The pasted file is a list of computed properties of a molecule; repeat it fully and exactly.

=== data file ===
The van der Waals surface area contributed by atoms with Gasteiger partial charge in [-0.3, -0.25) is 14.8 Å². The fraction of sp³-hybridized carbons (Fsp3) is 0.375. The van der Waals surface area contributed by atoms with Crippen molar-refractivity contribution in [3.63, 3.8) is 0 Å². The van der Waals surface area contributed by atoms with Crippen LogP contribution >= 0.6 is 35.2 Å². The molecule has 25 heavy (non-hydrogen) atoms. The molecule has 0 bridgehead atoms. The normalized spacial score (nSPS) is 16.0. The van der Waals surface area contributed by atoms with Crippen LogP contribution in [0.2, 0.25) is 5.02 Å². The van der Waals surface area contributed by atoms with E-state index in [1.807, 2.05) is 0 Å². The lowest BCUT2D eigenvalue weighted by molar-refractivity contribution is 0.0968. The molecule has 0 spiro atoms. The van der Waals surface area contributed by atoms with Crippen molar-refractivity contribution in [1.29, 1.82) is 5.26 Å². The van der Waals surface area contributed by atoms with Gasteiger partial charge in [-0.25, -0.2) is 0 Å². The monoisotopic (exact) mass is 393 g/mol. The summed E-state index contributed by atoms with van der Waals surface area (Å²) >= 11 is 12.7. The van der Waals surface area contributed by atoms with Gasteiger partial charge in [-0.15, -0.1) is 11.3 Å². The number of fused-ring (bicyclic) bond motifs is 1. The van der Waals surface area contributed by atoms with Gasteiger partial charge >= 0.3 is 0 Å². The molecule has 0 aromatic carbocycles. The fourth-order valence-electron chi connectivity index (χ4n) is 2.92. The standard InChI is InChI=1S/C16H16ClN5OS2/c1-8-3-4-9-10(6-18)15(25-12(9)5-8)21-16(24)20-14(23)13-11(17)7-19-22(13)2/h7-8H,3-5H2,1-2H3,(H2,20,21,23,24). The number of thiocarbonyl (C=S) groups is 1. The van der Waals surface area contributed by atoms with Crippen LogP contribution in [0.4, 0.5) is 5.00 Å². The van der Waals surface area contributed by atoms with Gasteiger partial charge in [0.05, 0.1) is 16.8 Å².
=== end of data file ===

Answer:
The van der Waals surface area contributed by atoms with Gasteiger partial charge in [-0.3, -0.25) is 14.8 Å². The fraction of sp³-hybridized carbons (Fsp3) is 0.375. The van der Waals surface area contributed by atoms with Crippen molar-refractivity contribution in [3.63, 3.8) is 0 Å². The van der Waals surface area contributed by atoms with Crippen LogP contribution >= 0.6 is 35.2 Å². The molecule has 25 heavy (non-hydrogen) atoms. The molecule has 0 bridgehead atoms. The normalized spacial score (nSPS) is 16.0. The van der Waals surface area contributed by atoms with Crippen LogP contribution in [0.2, 0.25) is 5.02 Å². The van der Waals surface area contributed by atoms with E-state index in [1.807, 2.05) is 0 Å². The lowest BCUT2D eigenvalue weighted by molar-refractivity contribution is 0.0968. The molecule has 0 spiro atoms. The van der Waals surface area contributed by atoms with Crippen molar-refractivity contribution in [1.29, 1.82) is 5.26 Å². The van der Waals surface area contributed by atoms with Gasteiger partial charge in [-0.25, -0.2) is 0 Å². The monoisotopic (exact) mass is 393 g/mol. The summed E-state index contributed by atoms with van der Waals surface area (Å²) >= 11 is 12.7. The van der Waals surface area contributed by atoms with Gasteiger partial charge in [-0.15, -0.1) is 11.3 Å². The number of fused-ring (bicyclic) bond motifs is 1. The van der Waals surface area contributed by atoms with Gasteiger partial charge >= 0.3 is 0 Å². The molecule has 0 aromatic carbocycles. The fourth-order valence-electron chi connectivity index (χ4n) is 2.92. The standard InChI is InChI=1S/C16H16ClN5OS2/c1-8-3-4-9-10(6-18)15(25-12(9)5-8)21-16(24)20-14(23)13-11(17)7-19-22(13)2/h7-8H,3-5H2,1-2H3,(H2,20,21,23,24). The number of thiocarbonyl (C=S) groups is 1. The van der Waals surface area contributed by atoms with Crippen LogP contribution in [0.4, 0.5) is 5.00 Å². The van der Waals surface area contributed by atoms with Gasteiger partial charge in [0.05, 0.1) is 16.8 Å².